SEABOARD COAST LINE RAILROAD COMPANY v. Davis

Annotate this Case

139 Ga. App. 138 (1976)

227 S.E.2d 915

SEABOARD COAST LINE RAILROAD COMPANY v. DAVIS.

52245.

Court of Appeals of Georgia.

Argued May 24, 1976.

Decided June 23, 1976.

Conger & Conger, J. Willis Conger, for appellant.

Watson, Spence, Lowe & Chambless, Frank H. Lowe, Jr., for appellee.

WEBB, Judge.

The husband of Willie Bell Davis suffered fatal injuries at about 3:00 p. m. on October 25, 1972 at a railroad crossing in Calhoun County, when the tractor which the decedent operated was struck by Seaboard's engine.

Mrs. Davis sought recovery from Seaboard on several different grounds of alleged negligence including failure to sound the horn on the train in the manner required by Code Ann. § 94-506; maintaining a public crossing in a dangerous condition; and failure to maintain records of when undergrowth on the right of way was cleared or inspected. She asked for damages of $75,000 for the wrongful death of her husband, the jury returned a verdict in her favor for $30,000, and Seaboard appeals.

Three nearby witnesses who heard the collision swore that the train horn did not blow; three of the railroad employees who were riding on the lead engine which hit the tractor testified that the horn was blowing, the bell was ringing, the light was burning, and that after the tractor was observed moving onto the track the engineer started blowing the horn in short blasts. The decedent's son, who was seated on a trailer pulled by the tractor, at about "walking speed," testified that as they approached the tracks he saw the train lights and hollered for his father to stop and back up, and he (the son) jumped off. "... When I jumped off, he was close to the railroad track, nearly to the first rail, and I told him to get it in gear; by the time he tried to get it in gear he made a mistake and got the wrong gear and the tractor jumped right on the track." The son did not know whether or not the train horn sounded. The train was approaching the crossing at 40 miles per hour or 58.67 feet per second. Seaboard's engineer testified that the time the decedent had to do anything was not more than three seconds, and another member of the crew estimated two to three seconds. There was evidence that weeds and undergrowth in the railroad's right of way obstructed the view of the *139 tracks from the road crossing.

1. Enumerations of error 1 through 10 involve questions of fact which were decided by the jury against the railroad. "A verdict should not be set aside or a new trial granted where the case had been fairly submitted to the jury on its merits and no rule of law violated nor manifest injustice done, even where there may appear to have been substantial evidence against the verdict, especially if the judge who tried the case is satisfied with the finding. [Cits.]" Lurlee, Inc. v. Pernoshal-39 Co., 135 Ga. App. 724, 730 (7) (218 SE2d 701).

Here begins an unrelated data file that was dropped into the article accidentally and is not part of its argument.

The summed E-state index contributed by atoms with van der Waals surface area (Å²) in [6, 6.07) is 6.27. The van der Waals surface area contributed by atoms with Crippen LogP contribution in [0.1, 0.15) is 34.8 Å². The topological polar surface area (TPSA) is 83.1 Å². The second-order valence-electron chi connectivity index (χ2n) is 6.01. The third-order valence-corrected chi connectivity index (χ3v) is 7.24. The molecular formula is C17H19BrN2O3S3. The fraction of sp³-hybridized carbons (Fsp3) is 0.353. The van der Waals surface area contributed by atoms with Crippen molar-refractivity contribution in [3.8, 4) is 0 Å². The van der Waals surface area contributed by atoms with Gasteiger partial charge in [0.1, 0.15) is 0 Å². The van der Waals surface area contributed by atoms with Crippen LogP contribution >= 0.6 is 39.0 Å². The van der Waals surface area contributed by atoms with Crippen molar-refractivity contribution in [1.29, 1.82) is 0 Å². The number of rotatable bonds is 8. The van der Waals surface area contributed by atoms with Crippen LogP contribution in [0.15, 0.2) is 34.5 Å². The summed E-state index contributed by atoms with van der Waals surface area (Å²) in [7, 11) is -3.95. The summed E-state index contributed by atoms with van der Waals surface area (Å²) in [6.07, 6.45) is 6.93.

Counsel for the railroad urges us to abandon the "scintilla of evidence" rule and "once again go back to an examination of the evidence to determine if the evidence, as presented, justifies the jury verdict." This court has no such jurisdiction. Two centuries ago Justice Butler of the King's Bench announced the common law rule, "Whether there be any evidence, is a question for the judge. Whether sufficient evidence, is a question for the jury,"[1] to which this court is bound in civil cases. Ga. R. &c. Co. v. Harris, 1 Ga. App. 714, 716 (1) (57 SE 1076).

"Questions of negligence, contributory negligence, cause and proximate cause, whose negligence, and what negligence, including lack of care for one's own safety and lack of ordinary care in avoiding the consequences of another's negligence, are, except in plain, palpable and indisputable cases, solely for jury determination. [Cits.]" Worn v. Sea-Cold Services, Inc., 135 Ga. App. 256 (1) (217 SE2d 425). "The verdict in the amount rendered was authorized but not demanded; it constitutes a jury resolution of conflicting theories and is thus beyond the reach of this court." Ayers Enterprises Ltd. v. Adams, 131 Ga. App. 12, 18 (5) (205 SE2d 16).

2. Enumerations 11, 12, 13 and 14 complain that the trial court should have given four requested charges in the exact language of the requests. The charge as given by the court substantially covered the same principles. Since the repeal and re-enactment of Code Ann. § 70-207 (Ga. *140 L. 1965, pp. 18, 31; as amended, 1968, pp. 1072, 1078), "There is presently no requirement in this State that the court instruct in the exact language of a request, even though the request may be correct as an abstract principle of law which is directly applicable to a material issue. [Cits.]" Seagraves v. ABCO Mfg. Co., 121 Ga. App. 224, 226 (3) (173 SE2d 416); Hardwick v. Price, 114 Ga. App. 817, 821 (3) (152 SE2d 905).

3. Enumeration 15, dealing with the admission of certain photographs, is deemed to be abandoned since it is unsupported by citation of authority or argument. Court of Appeals Rule 18 (c) (2); Code Ann. § 24-3618; Burkhalter v. DeLoach, 135 Ga. App. 225, 226 (2) (217 SE2d 456).

4. At the present time we are not inclined to grant the motion for damages filed pursuant to Code Ann. § 6-1801.

Judgment affirmed. Deen, P. J., and Quillian, J., concur.

NOTES

[1] Company of Carpenters v. Hayward, 1 Doug. 374, 375, 99 Eng. Rep. 241 (K. B. 1780).